Washburn breaks ground on new residence hall

Troy Russell

Washburn has been going through some renovations on campus as of late, and it is not showing any signs of slowing down.

The university has been approved by the Washburn University Board of Regents to begin a project on the east side of campus building a new residence hall with dining facilities and a market. There will also be two parking lots built, one near the KBI laboratory and the other near Henderson and the KTWU building.

Denise Ottinger, vice president of student life, and Rick Anderson, vice president for administrations and treasurer, partnered to bring these projects to life.

“Residency falls under student life. However, it’s an interesting relationship because the food portion falls under the VP of Administration,” Ottinger said. “We both have been involved with similar projects, so it’s just natural for us to be a part of that process.”

The residence hall will house 354 beds with 340 of them being set aside for students, and the dining portion of the project is expected to seat 300 people and have an all-you-can-eat concept. There will also be a market included similar to the “Corner Store” in Memorial Union.

In total, the cost is said to be just shy of $31 million with most of the funds being financed through bonds, while the campus and Chartwells will fund a portion.

McPherson Contractors of Topeka is the general contractor for the project. Construction on the new hall has a projected completion date of July 2016, which would give enough time to furnish it and have it ready and open in August.

There are mixed opinions as to the whether or not the campus needs another residence hall.

“I don’t really see why we need one exactly; it feels like the amount of people registering is dropping so I don’t really understand why we need a new one,” said freshman Samantha Unruh.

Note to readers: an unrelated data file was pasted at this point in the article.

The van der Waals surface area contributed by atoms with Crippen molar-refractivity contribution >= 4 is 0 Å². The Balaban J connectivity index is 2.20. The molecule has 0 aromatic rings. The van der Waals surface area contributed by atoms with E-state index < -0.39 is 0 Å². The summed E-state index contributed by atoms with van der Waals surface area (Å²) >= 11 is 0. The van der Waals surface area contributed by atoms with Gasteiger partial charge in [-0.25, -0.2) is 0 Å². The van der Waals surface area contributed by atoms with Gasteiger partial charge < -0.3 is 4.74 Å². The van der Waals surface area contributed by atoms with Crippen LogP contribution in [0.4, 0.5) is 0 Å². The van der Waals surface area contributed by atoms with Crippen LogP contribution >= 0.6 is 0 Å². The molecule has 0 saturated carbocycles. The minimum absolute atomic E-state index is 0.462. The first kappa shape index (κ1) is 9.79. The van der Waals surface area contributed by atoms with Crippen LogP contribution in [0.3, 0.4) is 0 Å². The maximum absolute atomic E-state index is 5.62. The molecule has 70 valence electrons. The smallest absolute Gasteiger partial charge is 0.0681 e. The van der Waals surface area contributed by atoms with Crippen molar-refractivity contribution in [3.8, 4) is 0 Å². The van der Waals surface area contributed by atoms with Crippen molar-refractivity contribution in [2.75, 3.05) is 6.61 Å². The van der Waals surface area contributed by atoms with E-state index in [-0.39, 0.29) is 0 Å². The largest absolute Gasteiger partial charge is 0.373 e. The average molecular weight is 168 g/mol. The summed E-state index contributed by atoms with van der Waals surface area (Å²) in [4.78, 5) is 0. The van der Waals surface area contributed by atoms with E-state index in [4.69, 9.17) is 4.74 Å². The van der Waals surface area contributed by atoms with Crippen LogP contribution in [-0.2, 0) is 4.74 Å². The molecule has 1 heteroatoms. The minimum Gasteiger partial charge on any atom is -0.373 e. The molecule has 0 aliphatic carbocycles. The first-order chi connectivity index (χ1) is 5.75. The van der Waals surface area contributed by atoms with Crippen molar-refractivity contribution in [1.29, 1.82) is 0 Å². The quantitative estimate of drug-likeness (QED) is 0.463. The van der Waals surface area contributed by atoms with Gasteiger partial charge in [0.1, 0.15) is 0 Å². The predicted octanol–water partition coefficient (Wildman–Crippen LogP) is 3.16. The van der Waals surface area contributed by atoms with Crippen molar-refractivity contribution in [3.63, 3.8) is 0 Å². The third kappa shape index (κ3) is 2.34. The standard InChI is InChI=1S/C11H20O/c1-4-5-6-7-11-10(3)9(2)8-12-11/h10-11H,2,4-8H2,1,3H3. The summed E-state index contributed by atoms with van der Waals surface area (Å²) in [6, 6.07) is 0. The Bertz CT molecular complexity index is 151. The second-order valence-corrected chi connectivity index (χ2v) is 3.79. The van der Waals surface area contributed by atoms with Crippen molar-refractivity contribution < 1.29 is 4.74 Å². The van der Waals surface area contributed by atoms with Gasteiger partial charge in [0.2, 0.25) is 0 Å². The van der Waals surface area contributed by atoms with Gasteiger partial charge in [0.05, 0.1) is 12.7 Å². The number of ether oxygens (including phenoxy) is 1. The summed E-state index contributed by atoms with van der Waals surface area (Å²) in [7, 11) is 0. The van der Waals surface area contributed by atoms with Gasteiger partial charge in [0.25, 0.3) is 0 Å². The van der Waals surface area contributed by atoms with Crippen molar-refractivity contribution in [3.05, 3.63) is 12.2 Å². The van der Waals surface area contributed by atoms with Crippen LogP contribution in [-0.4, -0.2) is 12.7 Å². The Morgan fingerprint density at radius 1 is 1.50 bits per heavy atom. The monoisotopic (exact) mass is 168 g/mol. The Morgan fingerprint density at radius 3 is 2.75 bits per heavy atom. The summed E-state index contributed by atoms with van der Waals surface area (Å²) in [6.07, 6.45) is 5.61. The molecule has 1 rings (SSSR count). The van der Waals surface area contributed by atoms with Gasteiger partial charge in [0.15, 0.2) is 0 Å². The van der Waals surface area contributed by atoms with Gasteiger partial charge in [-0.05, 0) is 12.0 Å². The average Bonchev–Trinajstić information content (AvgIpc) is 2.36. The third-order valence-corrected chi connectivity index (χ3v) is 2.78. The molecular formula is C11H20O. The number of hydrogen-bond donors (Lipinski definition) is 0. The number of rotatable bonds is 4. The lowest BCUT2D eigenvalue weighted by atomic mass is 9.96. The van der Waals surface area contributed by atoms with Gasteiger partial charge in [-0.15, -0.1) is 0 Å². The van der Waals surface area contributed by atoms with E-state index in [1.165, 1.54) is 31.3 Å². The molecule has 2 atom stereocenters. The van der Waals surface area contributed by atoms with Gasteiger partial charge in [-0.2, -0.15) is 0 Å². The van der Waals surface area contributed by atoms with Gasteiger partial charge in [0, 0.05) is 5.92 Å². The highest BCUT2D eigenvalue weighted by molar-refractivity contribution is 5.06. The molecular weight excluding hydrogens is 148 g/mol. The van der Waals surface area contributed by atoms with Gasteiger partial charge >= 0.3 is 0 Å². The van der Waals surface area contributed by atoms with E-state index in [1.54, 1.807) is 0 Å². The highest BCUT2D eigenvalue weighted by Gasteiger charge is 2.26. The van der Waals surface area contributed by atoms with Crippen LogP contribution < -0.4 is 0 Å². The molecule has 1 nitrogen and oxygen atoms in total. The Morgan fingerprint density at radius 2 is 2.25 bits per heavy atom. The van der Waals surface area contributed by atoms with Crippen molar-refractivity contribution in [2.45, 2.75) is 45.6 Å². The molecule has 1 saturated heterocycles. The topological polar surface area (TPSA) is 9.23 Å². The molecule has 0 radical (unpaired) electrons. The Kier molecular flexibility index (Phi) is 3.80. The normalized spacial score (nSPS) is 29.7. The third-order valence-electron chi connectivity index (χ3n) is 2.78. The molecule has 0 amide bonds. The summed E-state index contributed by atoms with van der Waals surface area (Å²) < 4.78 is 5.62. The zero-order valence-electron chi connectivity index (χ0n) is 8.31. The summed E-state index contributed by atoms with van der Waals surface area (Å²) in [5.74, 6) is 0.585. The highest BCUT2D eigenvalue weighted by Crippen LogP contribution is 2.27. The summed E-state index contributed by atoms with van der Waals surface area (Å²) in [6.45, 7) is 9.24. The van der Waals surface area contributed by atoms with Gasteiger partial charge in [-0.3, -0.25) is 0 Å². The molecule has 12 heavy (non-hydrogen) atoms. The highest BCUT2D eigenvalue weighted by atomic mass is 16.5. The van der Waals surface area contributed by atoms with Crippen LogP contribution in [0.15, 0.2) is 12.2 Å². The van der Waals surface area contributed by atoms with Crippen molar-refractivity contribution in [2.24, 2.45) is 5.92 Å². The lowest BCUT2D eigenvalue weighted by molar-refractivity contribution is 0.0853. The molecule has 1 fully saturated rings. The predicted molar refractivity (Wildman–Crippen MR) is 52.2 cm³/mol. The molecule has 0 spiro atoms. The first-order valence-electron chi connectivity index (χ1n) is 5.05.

Sophomore mass media and French major Alan Amado thought differently.

“I think it would be a valuable addition to the university because they may not always have enough room for all the students that want to live on campus,” Amado said.

Ottinger voiced that, while there is not a waiting list for campus residency, the new residence hall will allow for more international student recruitment.

Contracts for next year’s campus residency have recently opened up and usually hit capacity by April. At that point, the waiting list will be assembled.

One aspect that garnered specific attention was parking. As the construction begins the campus will initially lose parking spaces. However, this summer the two parking lots are scheduled to be built in order to support the need later on.

One of the reactions was the thought that a parking garage would be more suitable for Washburn’s campus.

When asked about this, Anderson said, “Deck parking versus surface lots are drastically different in terms of building and maintenance for one. Deck parking costs about five times more than surface, a surface lot is going to cost around $3500 to $4500 per space and deck parking is going to cost anywhere from $17,000 to $20,000 per space.”